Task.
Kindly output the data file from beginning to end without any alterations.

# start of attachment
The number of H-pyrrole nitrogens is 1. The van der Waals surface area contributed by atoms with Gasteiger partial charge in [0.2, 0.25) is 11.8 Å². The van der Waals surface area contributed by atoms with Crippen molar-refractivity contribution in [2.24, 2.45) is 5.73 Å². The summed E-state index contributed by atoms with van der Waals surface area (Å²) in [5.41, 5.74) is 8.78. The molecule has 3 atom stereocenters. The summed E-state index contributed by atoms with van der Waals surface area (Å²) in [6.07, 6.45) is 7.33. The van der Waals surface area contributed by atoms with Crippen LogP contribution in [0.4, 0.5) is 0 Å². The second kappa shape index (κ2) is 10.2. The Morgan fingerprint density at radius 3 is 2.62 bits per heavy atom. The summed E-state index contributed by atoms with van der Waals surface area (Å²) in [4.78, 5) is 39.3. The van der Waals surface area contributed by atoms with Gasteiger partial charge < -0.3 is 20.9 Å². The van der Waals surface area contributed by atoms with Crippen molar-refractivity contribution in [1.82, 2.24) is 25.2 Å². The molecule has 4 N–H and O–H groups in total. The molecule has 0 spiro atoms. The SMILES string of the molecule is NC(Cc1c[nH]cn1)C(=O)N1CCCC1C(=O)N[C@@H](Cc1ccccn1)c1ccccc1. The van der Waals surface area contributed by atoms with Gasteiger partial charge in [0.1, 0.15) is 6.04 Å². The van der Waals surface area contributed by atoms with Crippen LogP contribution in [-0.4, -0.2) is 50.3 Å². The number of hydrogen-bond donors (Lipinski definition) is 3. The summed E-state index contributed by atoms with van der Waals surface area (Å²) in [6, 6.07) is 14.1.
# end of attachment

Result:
The number of H-pyrrole nitrogens is 1. The van der Waals surface area contributed by atoms with Gasteiger partial charge in [0.2, 0.25) is 11.8 Å². The van der Waals surface area contributed by atoms with Crippen molar-refractivity contribution in [2.24, 2.45) is 5.73 Å². The summed E-state index contributed by atoms with van der Waals surface area (Å²) in [5.41, 5.74) is 8.78. The molecule has 3 atom stereocenters. The summed E-state index contributed by atoms with van der Waals surface area (Å²) in [6.07, 6.45) is 7.33. The van der Waals surface area contributed by atoms with Crippen LogP contribution in [0.4, 0.5) is 0 Å². The second kappa shape index (κ2) is 10.2. The Morgan fingerprint density at radius 3 is 2.62 bits per heavy atom. The summed E-state index contributed by atoms with van der Waals surface area (Å²) in [4.78, 5) is 39.3. The van der Waals surface area contributed by atoms with Gasteiger partial charge < -0.3 is 20.9 Å². The van der Waals surface area contributed by atoms with Crippen molar-refractivity contribution in [1.82, 2.24) is 25.2 Å². The molecule has 4 N–H and O–H groups in total. The molecule has 0 spiro atoms. The SMILES string of the molecule is NC(Cc1c[nH]cn1)C(=O)N1CCCC1C(=O)N[C@@H](Cc1ccccn1)c1ccccc1. The van der Waals surface area contributed by atoms with Gasteiger partial charge in [0.1, 0.15) is 6.04 Å². The van der Waals surface area contributed by atoms with Crippen LogP contribution in [-0.4, -0.2) is 50.3 Å². The number of hydrogen-bond donors (Lipinski definition) is 3. The summed E-state index contributed by atoms with van der Waals surface area (Å²) in [6, 6.07) is 14.1.